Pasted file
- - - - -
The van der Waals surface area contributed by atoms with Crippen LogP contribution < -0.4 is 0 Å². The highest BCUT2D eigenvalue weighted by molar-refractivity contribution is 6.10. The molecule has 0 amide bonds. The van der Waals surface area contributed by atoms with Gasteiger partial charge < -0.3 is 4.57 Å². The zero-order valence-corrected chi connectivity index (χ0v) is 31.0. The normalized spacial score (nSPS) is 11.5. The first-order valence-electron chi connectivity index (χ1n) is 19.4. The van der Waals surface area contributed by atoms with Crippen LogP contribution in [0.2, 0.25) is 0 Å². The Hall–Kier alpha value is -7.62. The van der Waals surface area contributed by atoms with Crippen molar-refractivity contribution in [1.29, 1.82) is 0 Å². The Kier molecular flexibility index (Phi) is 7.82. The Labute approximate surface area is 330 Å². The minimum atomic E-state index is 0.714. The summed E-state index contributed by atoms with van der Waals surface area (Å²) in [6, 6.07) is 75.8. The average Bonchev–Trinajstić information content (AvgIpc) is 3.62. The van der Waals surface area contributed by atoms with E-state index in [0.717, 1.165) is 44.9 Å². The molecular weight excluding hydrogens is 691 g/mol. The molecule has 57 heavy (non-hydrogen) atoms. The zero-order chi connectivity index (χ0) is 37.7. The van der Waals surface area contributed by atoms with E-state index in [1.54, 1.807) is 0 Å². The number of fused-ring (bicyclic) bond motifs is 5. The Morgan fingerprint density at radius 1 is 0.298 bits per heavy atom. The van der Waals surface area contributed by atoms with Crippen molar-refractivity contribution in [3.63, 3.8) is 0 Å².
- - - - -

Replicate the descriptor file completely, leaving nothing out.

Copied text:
The van der Waals surface area contributed by atoms with Crippen LogP contribution < -0.4 is 0 Å². The highest BCUT2D eigenvalue weighted by molar-refractivity contribution is 6.10. The molecule has 0 amide bonds. The van der Waals surface area contributed by atoms with Gasteiger partial charge < -0.3 is 4.57 Å². The zero-order valence-corrected chi connectivity index (χ0v) is 31.0. The normalized spacial score (nSPS) is 11.5. The first-order valence-electron chi connectivity index (χ1n) is 19.4. The van der Waals surface area contributed by atoms with Crippen LogP contribution in [0.2, 0.25) is 0 Å². The Hall–Kier alpha value is -7.62. The van der Waals surface area contributed by atoms with Crippen molar-refractivity contribution in [1.29, 1.82) is 0 Å². The Kier molecular flexibility index (Phi) is 7.82. The Labute approximate surface area is 330 Å². The minimum atomic E-state index is 0.714. The summed E-state index contributed by atoms with van der Waals surface area (Å²) in [6, 6.07) is 75.8. The average Bonchev–Trinajstić information content (AvgIpc) is 3.62. The van der Waals surface area contributed by atoms with E-state index in [0.717, 1.165) is 44.9 Å². The molecular weight excluding hydrogens is 691 g/mol. The molecule has 57 heavy (non-hydrogen) atoms. The zero-order chi connectivity index (χ0) is 37.7. The van der Waals surface area contributed by atoms with E-state index in [1.54, 1.807) is 0 Å². The number of fused-ring (bicyclic) bond motifs is 5. The Morgan fingerprint density at radius 1 is 0.298 bits per heavy atom. The van der Waals surface area contributed by atoms with Crippen molar-refractivity contribution in [3.63, 3.8) is 0 Å².